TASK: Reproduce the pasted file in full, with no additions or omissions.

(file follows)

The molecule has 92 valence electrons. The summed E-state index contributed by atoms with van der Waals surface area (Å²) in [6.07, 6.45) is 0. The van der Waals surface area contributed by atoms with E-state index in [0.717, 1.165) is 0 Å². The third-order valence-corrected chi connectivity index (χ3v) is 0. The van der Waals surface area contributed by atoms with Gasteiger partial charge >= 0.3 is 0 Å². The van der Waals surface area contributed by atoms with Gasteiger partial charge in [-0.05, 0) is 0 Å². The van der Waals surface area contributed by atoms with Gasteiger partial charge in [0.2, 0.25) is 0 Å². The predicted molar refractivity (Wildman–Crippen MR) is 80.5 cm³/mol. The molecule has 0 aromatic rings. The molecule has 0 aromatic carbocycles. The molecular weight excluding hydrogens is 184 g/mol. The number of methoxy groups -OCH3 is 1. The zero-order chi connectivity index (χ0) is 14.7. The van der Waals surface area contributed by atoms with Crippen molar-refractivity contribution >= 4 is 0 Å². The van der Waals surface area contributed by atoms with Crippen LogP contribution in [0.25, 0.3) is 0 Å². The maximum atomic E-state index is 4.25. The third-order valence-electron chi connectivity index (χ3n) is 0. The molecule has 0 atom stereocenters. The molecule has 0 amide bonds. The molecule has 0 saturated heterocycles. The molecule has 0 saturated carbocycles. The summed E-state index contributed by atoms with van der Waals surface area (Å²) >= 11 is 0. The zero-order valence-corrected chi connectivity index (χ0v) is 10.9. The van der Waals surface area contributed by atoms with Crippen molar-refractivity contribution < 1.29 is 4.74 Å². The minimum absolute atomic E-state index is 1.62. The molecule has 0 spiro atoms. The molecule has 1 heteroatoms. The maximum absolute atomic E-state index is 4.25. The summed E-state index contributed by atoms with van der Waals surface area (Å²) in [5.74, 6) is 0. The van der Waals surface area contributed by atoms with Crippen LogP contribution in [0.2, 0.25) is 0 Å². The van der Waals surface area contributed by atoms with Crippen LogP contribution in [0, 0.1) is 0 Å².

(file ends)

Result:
The molecule has 92 valence electrons. The summed E-state index contributed by atoms with van der Waals surface area (Å²) in [6.07, 6.45) is 0. The van der Waals surface area contributed by atoms with E-state index in [0.717, 1.165) is 0 Å². The third-order valence-corrected chi connectivity index (χ3v) is 0. The van der Waals surface area contributed by atoms with Gasteiger partial charge >= 0.3 is 0 Å². The van der Waals surface area contributed by atoms with Gasteiger partial charge in [-0.05, 0) is 0 Å². The van der Waals surface area contributed by atoms with Gasteiger partial charge in [0.2, 0.25) is 0 Å². The predicted molar refractivity (Wildman–Crippen MR) is 80.5 cm³/mol. The molecule has 0 aromatic rings. The molecule has 0 aromatic carbocycles. The molecular weight excluding hydrogens is 184 g/mol. The number of methoxy groups -OCH3 is 1. The zero-order chi connectivity index (χ0) is 14.7. The van der Waals surface area contributed by atoms with Crippen molar-refractivity contribution >= 4 is 0 Å². The van der Waals surface area contributed by atoms with Crippen LogP contribution in [0.25, 0.3) is 0 Å². The maximum atomic E-state index is 4.25. The third-order valence-electron chi connectivity index (χ3n) is 0. The molecule has 0 atom stereocenters. The molecule has 0 amide bonds. The molecule has 0 saturated heterocycles. The molecule has 0 saturated carbocycles. The summed E-state index contributed by atoms with van der Waals surface area (Å²) >= 11 is 0. The zero-order valence-corrected chi connectivity index (χ0v) is 10.9. The van der Waals surface area contributed by atoms with Crippen molar-refractivity contribution < 1.29 is 4.74 Å². The minimum absolute atomic E-state index is 1.62. The molecule has 0 spiro atoms. The molecule has 1 heteroatoms. The maximum absolute atomic E-state index is 4.25. The summed E-state index contributed by atoms with van der Waals surface area (Å²) in [5.74, 6) is 0. The van der Waals surface area contributed by atoms with Crippen LogP contribution in [0.2, 0.25) is 0 Å². The van der Waals surface area contributed by atoms with Crippen LogP contribution in [0, 0.1) is 0 Å².